CHARLIE BAKER

In Springfield, Massachusetts, A School Divided

8 hours ago
Kaitlin Giorgio, a member of Teach for America, guards the doors at the entrance of the Springfield Honors Academy at the High School of Commerce in Springfield, Massachusetts, on Monday, September 11, 2017.
Brittany Greeson / Crossing The Divide

On an early Monday morning, a stream of sleepy teenagers wearing maroon polos and tan slacks passed under a decorative gothic arch to enter the High School of Commerce in Springfield, Massachusetts.

Democratic candidates for Massachusetts governor Setti Warren, left, Jay Gonzalez and Bob Massie participate in a debate in East Longmeadow on September 16, 2017.
Sean Teehan / NEPR

In the first debate among Democratic candidates for Massachusetts governor, the three 2018 hopefuls spoke in support of western Mass. infrastructure projects, while slamming the incumbent, Republican Charlie Baker.

In a photo from April 2017, the Massachusetts Statehouse.
William Zhang / Creative Commons

Massachusetts lawmakers return to Beacon Hill this week following their summer recess.

Governor Charlie Baker is pushing them to restrict who is eligible for the state's Medicaid program -- MassHealth. But the Democratic-controlled legislature has a few other priorities on their list.

As we do most Mondays, we turn to Matt Murphy from the State House News Service, who offered some history on this back-and-forth.

Mass. State Treasurer Deb Goldberg testifying before the legislature's Joint Committee on Marijuana Policy, on March 20, 2017.
Sam Doran / State House News Service

All but two of the 15 people appointed to advise marijuana regulators in Massachusetts reside in cities and towns that favored the legalization of recreational pot.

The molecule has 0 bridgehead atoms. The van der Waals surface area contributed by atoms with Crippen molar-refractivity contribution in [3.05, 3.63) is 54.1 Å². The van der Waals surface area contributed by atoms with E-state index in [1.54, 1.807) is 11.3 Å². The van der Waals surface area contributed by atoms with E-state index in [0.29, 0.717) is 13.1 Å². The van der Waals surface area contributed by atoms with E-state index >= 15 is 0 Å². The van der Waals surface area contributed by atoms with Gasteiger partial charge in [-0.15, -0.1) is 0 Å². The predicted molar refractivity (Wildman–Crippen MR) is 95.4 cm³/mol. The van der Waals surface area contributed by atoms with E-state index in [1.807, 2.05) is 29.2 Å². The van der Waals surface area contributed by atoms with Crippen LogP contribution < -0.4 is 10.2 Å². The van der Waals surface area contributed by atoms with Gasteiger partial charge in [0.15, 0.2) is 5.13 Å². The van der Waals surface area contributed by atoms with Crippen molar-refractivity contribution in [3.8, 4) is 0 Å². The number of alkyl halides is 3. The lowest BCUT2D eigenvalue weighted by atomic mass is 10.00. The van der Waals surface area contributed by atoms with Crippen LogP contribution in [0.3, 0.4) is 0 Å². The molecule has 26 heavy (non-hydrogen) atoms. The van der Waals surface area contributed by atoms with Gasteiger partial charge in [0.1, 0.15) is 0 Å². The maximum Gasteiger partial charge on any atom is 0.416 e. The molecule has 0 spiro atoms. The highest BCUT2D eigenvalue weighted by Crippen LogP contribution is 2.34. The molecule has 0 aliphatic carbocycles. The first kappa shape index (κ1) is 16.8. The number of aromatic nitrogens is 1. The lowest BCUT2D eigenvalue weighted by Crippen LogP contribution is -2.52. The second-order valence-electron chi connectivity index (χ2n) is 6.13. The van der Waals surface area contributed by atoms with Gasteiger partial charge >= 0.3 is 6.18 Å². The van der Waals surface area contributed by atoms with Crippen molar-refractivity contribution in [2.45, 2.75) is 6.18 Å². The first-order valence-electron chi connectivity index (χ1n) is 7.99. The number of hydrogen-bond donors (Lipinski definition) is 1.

A play by Massachusetts to inject more renewable power into its electricity mix could reshape the entire region's energy landscape. Dozens of developers are competing to offer Massachusetts the best price for long-term contracts to supply clean energy to hundreds of thousands of homes. 

But many of the projects also face another challenge: convincing residents of Northern New England it's in their interest to host the Bay State's extension cord.

A sign at All Power in Granby promotes the August 2012 Massachusetts sale tax holiday.
File photo / The Republican

Governor Charlie Baker filed tax holiday legislation, even though legislators have already recessed for the summer. So what's the likelihood of a sales tax-free weekend this month?

As we do most Mondays, we turn to State House News Service reporter Matt Murphy for some insight.

Gov. Baker signs fiscal 2016 budget on July 17, 2015.
Antonio Caban / State House News Service

State lawmakers will be taking a closer look at the line-item vetoes made last week by Massachusetts Governor Charlie Baker before he signed the state's overdue $40.2 billion budget into law. A lot of the $320 million in vetoes stem from cuts Governor Baker made to MassHealth, in the hopes of getting his full package of healthcare reforms enacted.

The former toll booth at Exit 8 of the Massachusetts Turnpike in Palmer.
Adam Frenier / NEPR

The Massachusetts Department of Transportation will study the possibility of putting a new exit on the Massachusetts Turnpike in the western part of the state.

Funding for the review is contained in the budget signed by Governor Charlie Baker Monday.

 Immigration advocates, students and educators at a higher education hearing in Boston in 2015.
Antonio Caban / State House News Service

The Pioneer Valley Transit Authority could be announcing bus route cuts later this week. That's after the Transit Authority's state appropriation came in more than $1.5 million less than expected.

Protests are planned in response, and the Five Colleges -- which have pumped millions of dollars into the PVTA -- have warned the transit authority that they might seek bus services from another provider. All this is going on while the state budget is sitting on Governor Charlie Baker's desk.

Judge Kafker meets with members of the Governor's Council on July 15, 2015.
Antonio Caban / State House News Service

Last Friday, Massachusetts House and Senate leaders voted on a compromise version of the state budget that reduces spending by about $600 million in the new fiscal year.

Now that the budget has been passed along to the governor's desk -- is House Speaker Bob DeLeo allowing marijuana bill negotiators back to the table?  

Pages